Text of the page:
There I was, thinking I had nothing sufficiently Thrilling to share this week and then, hey presto! I was catching up at The Panopticon, and found Franklin enthusing about some new knitting needles.
What is so thrilling about that? Well, I am sufficiently geeky to thrill to the whole notion of Carbon Fibre knitting needles. I love the idea of new tech coming together with the very old tech of knitting. Yes, I know CF isn’t at all that new really, but compared to knitting?Â it jolly well is!
I investigated further: the needles are called Blackthorns and come from My FavoriteÂ Thimble. Being Carbon Fibre, they are to all intents unbreakable. Available in small diameter sizes 1.25mm to 3.5mm, sets of 5 needles come in three standard lengths of 4″, 6″ and 8″ – or you can have the length custom-sized at no extra charge. 4 and 6 needle sets are available at different pricing and you can order up some straights too, should you want to (oh, I want to, I want to!) The standard charge is $34.95 – a great deal of money if, like me, you have stocked up on some other favourite needles in all sizes. If you are starting out on your knitting life, I would expect that these needles would be a superlative investment. They should not break and they won’t take on weird bendy forms of their own. They should be the only needles you’ll ever buy, and therefore a sound investment and cheaper in the long run.
I haven’t tested them of course, but there do seem to be many happy users of these needles. There is a Ravelry Group here (316 members.) If I were a working lass, I do think that I would be tempted to try them — and I would love to see a head to head test of them against the Signature aluminium DPNS. The Blackthorns may be expensive, but they undercut the Signatures ($45) by a long way…
Second thrill of the day was my lunch: I do believe that Hebridean Lamb is the most delicously tasty meat that there is. We had juicy tender cutlets with new potatoes, carrots and cabbage and a red wine jus. Food miles would be totally thrilling, had not the poor lamb had to visit Kirkwall to be slaughtered and butchered before returning home to be eaten with relish. (Actually, I ate mine with redcurrant jelly – Mr L had mustard. No relish in sight.)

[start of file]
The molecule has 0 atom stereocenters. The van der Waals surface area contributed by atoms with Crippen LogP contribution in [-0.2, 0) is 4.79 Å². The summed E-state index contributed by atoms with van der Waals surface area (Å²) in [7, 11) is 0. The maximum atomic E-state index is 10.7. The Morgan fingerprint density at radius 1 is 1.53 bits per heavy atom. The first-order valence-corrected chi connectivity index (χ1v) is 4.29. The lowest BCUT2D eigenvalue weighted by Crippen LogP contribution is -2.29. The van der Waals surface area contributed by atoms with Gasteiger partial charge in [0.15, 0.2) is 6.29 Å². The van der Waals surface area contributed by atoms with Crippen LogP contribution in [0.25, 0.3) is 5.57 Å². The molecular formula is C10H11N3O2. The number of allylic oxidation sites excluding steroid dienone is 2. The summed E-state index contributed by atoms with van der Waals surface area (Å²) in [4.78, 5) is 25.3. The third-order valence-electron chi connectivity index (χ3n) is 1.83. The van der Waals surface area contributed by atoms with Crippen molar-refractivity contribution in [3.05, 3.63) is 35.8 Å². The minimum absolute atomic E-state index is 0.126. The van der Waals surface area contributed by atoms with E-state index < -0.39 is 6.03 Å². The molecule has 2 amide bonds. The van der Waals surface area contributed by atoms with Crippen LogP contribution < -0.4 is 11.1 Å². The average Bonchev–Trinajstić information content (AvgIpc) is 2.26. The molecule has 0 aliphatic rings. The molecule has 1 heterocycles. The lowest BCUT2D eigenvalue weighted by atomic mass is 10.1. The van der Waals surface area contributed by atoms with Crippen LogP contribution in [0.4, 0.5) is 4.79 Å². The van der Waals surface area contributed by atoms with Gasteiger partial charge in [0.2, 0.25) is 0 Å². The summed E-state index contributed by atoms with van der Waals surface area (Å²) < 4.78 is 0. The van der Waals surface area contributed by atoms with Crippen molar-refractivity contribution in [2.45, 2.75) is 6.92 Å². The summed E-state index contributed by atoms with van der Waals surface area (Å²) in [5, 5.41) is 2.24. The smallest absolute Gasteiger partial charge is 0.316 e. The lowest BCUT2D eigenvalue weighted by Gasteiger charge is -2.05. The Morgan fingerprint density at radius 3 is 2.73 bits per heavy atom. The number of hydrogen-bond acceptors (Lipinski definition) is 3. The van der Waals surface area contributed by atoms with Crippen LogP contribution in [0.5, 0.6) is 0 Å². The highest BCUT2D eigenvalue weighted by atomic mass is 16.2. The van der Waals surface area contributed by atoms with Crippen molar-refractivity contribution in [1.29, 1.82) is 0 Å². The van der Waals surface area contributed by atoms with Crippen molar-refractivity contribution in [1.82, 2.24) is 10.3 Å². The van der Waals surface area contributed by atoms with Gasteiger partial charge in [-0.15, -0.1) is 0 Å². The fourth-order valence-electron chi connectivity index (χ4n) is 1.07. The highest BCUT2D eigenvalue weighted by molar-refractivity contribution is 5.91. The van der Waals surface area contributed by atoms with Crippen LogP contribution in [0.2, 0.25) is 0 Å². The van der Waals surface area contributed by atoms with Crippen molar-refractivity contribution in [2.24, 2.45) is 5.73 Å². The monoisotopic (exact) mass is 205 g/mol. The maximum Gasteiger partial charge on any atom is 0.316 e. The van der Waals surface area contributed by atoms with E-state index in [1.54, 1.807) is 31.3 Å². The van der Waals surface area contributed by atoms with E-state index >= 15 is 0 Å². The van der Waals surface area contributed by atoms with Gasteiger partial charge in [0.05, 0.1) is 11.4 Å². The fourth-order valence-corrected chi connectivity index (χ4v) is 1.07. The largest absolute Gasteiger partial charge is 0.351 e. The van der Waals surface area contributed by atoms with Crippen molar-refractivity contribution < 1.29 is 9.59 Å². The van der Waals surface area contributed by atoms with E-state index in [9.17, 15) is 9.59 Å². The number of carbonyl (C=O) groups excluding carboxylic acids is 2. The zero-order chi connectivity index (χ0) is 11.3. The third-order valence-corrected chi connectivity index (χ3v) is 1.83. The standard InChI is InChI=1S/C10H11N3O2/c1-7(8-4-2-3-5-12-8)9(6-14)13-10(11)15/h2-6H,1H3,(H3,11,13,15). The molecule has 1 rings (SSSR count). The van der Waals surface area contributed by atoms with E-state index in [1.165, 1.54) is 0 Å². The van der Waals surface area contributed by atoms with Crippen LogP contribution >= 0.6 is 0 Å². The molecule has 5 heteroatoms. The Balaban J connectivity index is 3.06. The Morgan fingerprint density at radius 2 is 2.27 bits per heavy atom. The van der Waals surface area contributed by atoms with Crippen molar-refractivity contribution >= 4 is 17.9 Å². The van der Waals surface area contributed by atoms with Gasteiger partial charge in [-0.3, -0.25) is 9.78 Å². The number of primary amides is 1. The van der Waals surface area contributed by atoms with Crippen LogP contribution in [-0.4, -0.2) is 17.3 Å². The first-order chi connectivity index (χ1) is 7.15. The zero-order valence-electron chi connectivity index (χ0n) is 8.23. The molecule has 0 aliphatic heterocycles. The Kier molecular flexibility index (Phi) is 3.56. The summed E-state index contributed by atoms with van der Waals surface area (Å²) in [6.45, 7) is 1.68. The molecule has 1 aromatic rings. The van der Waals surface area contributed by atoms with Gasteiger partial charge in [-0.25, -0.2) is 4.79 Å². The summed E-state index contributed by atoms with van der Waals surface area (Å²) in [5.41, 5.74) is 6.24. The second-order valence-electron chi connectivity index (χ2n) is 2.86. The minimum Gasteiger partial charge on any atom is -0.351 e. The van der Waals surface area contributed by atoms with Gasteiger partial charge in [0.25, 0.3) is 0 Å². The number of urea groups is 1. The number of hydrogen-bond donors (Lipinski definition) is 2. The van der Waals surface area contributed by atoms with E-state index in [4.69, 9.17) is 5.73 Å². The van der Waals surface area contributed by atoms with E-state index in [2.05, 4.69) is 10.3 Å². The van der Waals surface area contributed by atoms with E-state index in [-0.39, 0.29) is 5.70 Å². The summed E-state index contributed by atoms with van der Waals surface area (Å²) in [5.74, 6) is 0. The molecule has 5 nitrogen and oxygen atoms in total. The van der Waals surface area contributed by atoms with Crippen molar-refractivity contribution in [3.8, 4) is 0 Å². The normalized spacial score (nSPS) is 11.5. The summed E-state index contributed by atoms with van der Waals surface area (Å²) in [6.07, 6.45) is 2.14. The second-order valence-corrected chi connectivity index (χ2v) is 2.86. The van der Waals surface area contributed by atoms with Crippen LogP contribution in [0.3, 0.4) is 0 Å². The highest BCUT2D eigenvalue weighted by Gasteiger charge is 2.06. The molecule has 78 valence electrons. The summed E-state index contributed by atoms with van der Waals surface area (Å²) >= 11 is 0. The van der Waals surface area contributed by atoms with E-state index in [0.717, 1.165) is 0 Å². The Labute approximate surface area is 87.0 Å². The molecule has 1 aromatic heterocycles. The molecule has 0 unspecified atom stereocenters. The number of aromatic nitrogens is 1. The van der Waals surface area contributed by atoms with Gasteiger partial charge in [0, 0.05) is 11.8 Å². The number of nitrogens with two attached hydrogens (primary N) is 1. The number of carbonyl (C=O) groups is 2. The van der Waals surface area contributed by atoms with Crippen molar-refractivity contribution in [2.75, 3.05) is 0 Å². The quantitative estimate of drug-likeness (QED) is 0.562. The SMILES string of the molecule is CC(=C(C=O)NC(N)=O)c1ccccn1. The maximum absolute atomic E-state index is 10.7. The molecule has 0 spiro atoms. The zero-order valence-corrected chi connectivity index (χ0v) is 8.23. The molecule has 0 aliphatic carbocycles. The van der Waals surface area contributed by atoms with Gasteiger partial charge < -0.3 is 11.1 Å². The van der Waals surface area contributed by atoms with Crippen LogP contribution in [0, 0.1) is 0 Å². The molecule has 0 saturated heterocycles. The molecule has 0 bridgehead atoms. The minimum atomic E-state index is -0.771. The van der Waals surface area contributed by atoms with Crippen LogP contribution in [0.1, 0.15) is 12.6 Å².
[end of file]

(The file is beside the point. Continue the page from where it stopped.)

I would like to think that I had a third thrill to share in revealing that we have acquired a jukebox. Mr L collected it last night and we manhandled it out of the car before lunch. It is not a collectable or particular desirable one and it has suffered greatly after years in a byre… but it surely deserves some investigation to see if it can be restored in some way without spending too much money. That last is the important point – as even a stylus costs Â£20. If we can get it working, we will probably make a new casing for it – it would be uneconomic (and frankly pointless) to try and make it look as new. Just MDF and a funky paint job… a nice crafty project for me, I think.
There are singles in the juke box… nothing you’d want to play though, except maybe for Runrig. Personally, I love Runrig – in their Donny Munro incarnation, of course. Mr L seems more reserved on the subject.
Anyway, ask me in a few month’s time whether we are thrilled to have the thing in the house or whether it ended up on a bonfire. Judgement definitely reserved at this stage but Mr L is already looking on eBay for some ex-jukebox singles that we might want to play, so I suppose we are leaning towards the positives.
One more thrill for this week – the chooks are providing us with 4 to 5 eggs a day now. It’s a great feeling, to be cooking with home-grown eggs and to know that they are as fresh as they can be, and that the hens that lay them are free-ranging and happy. Properly free-ranging, not some stupid ill-considered EU definition of free-ranging. Ours wander where they will… including, sorry to say, the farmer’s field next door. They come home when they are ready to roost and they put themselves to bed. I must say that the greatest thrill is to be living in a place where foxes present no problem. There are none. So there are no worries at all in allowing the hens their freedom. I particularly love the way that they all come running up the garden to meet me when I go outside. Cupboard love, but nice anyway – and very amusing to observe. Hens are comical creatures.